Discover Ways to Return to Exercise Postpartum Via Physiotherapy
Your body undergoes a major transformation to prepare for the arrival of your baby. It works hard to keep your baby safe and healthy. Upon the arrival of your precious one, your body will start to change again to facilitate the start of postpartum recovery. Similar to your pregnancy days, these changes will cover all areas – physical, emotional, and mental.
The recovery period after labour is never linear, and it will vary from one individual to another. One of the groups of individuals who will have a hard time coping would be those whose exercise has been an integral part of their day-to-day life. Not being able to move the way that you normally do, compounded with the bodily changes that come with postpartum, can take a toll on your mental and emotional psyche. To help ease this difficult process, we will explore how the body changes postpartum and how postnatal physiotherapy can help you safely regain full mobility.
Core Changes During Pregnancy and Postpartum
They say that being a mother changes a person, and they aren’t kidding. Whilst many of the odd changes that come with pregnancy will disappear after birth, a few of them, like your little one, are more likely to stay with you for a very long time. Here are a few areas that will be affected due to pregnancy and labour.
Musculoskeletal System: As the belly expands, the abdominal muscles stretch and the back muscles shorten, which gives way to tension and tightness in the back. The connective tissue in the linea alba thins and separates, giving rise to a condition known as Diastasis Recti. The ligaments and joints in the pelvis become very unstable, and the pelvic floor weakens.
Breathing Mechanics: The diaphragm changes to accommodate the growing belly, resulting in short, shallow chest breaths. In addition, the rib cage also slides backwards out of the way of the pregnancy, effectively affecting one’s breathing mechanics.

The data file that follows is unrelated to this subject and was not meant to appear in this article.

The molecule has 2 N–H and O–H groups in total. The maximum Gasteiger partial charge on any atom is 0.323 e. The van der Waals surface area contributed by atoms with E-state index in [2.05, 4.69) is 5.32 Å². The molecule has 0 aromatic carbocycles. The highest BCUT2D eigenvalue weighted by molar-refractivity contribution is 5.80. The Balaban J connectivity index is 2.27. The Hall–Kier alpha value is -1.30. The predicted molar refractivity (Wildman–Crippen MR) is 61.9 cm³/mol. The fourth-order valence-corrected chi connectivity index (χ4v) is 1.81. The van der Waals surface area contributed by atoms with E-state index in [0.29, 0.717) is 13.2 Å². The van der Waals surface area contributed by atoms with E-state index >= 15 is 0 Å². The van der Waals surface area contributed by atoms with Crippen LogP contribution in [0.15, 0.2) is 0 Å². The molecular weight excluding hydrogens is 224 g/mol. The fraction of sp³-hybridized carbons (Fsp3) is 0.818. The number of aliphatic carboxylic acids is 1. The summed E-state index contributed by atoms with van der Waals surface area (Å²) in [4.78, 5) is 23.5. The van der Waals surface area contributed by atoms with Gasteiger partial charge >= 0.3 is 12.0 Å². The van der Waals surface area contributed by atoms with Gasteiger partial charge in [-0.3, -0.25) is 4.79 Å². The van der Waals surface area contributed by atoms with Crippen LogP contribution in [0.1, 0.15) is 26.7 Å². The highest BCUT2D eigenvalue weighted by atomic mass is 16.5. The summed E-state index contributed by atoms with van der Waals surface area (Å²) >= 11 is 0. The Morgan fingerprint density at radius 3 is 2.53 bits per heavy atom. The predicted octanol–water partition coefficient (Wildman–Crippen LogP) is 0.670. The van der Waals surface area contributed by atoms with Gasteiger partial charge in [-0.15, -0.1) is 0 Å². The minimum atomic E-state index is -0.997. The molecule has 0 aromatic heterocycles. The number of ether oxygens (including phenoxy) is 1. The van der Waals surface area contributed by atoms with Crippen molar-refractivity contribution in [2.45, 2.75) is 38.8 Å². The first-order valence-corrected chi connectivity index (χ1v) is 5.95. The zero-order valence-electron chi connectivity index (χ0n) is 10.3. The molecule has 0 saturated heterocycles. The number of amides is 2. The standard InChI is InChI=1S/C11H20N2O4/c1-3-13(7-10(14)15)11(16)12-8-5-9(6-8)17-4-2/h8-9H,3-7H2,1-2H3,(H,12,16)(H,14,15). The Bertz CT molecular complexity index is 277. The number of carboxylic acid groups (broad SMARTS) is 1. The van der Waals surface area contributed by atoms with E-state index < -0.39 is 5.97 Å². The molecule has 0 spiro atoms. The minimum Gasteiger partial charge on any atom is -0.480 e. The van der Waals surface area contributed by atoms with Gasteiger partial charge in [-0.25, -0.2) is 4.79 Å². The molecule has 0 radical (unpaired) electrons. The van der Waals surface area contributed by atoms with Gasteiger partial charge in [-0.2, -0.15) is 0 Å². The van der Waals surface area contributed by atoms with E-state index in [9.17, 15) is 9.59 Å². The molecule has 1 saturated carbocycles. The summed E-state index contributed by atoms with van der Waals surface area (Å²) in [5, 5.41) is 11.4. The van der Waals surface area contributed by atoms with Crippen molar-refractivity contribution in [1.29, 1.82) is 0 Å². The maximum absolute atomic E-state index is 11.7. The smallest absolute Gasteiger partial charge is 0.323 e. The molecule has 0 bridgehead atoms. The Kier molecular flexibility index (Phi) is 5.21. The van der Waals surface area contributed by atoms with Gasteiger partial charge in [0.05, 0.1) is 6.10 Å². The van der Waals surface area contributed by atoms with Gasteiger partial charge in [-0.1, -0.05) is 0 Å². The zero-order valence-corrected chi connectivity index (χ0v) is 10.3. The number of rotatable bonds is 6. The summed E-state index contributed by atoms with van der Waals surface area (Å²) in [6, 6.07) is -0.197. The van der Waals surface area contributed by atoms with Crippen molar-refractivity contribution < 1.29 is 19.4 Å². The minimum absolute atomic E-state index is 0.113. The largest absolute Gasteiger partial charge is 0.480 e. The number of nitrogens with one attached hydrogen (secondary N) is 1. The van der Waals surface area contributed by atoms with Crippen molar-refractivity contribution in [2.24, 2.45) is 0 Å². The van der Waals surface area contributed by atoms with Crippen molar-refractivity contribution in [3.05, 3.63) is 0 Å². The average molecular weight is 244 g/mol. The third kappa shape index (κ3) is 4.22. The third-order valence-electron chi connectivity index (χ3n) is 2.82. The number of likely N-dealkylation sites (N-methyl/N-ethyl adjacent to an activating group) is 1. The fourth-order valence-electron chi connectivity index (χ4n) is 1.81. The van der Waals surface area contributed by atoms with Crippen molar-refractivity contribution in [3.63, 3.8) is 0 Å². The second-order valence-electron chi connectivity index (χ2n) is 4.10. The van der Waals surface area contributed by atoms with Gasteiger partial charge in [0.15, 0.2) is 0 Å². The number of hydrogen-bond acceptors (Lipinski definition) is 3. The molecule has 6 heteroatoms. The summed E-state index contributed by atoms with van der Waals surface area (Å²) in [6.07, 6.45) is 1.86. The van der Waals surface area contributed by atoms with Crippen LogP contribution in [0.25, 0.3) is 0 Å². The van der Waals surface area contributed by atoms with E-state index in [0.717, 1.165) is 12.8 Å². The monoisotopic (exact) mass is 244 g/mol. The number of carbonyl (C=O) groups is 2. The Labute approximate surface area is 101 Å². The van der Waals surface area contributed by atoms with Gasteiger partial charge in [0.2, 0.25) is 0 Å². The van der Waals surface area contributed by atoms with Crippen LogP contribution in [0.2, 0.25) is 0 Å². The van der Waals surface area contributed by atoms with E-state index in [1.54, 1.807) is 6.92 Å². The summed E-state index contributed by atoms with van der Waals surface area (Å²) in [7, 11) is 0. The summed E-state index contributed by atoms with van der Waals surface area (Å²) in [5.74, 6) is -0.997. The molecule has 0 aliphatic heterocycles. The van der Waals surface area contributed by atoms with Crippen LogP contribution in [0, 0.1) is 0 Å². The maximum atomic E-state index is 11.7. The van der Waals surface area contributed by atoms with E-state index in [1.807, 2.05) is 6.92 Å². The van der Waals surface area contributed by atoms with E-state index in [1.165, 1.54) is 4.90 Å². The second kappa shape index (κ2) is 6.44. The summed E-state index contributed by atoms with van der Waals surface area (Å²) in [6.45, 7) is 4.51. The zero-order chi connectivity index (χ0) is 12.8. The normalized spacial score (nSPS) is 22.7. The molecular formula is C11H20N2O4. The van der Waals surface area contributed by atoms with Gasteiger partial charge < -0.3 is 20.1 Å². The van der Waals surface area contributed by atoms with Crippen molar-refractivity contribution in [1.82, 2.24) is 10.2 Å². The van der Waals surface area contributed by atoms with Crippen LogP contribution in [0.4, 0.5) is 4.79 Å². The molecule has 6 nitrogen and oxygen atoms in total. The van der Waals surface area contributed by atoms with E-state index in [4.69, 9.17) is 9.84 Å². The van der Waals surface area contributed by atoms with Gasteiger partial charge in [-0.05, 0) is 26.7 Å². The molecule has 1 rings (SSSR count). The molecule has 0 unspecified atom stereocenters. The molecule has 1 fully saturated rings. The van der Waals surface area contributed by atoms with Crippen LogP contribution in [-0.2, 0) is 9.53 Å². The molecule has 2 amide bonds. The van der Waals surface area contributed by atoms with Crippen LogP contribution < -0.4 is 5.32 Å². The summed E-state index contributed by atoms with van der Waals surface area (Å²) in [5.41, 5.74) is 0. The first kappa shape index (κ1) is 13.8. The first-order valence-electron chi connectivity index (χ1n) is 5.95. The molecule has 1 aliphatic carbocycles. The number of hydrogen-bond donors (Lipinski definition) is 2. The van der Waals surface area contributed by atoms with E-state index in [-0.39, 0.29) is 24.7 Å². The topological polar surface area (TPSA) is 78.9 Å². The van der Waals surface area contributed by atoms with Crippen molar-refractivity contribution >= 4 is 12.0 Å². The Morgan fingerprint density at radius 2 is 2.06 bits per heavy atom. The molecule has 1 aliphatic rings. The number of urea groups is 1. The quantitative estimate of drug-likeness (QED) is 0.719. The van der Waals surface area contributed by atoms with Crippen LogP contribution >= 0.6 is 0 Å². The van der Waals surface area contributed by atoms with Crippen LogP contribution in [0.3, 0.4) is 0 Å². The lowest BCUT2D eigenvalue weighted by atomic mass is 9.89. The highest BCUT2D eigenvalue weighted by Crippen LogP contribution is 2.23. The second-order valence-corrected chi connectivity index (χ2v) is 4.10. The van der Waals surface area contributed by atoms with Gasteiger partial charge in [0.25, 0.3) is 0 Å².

Weight: Due to the accumulation of the extra fluid needed for the baby’s circulation, placenta, and amniotic fluid, weight gain is natural. Unfortunately, things don’t simply snap back into place once the baby arrives. Rest is essential for postpartum recovery, you may therefore be less active and that can limit weight management.
Strength: During pregnancy and postnatal recovery, one’s physical activity level will go down. These unused muscles will lead to soreness and an overall decrease in strength.
Postnatal Physiotherapy: The Safest Way to Regain Your Full-Body Function
Your first step to gaining back your mobility isn’t to head to the gym – it’s to allow yourself to gradually strengthen your body and repair your muscles in a safe and effective manner. This is where physiotherapy comes in. Physiotherapy is designed to aid in one’s recovery with simple yet effective exercises, all whilst making sure that you don’t injure yourself in the process. The body is especially vulnerable during this period, so it’s crucial that you have a specialist to safely guide you through your recovery. Since every recovery process is different for each individual, especially when comparing natural birth to caesarean birth, be sure to have a physiotherapy plan tailored to meet your needs.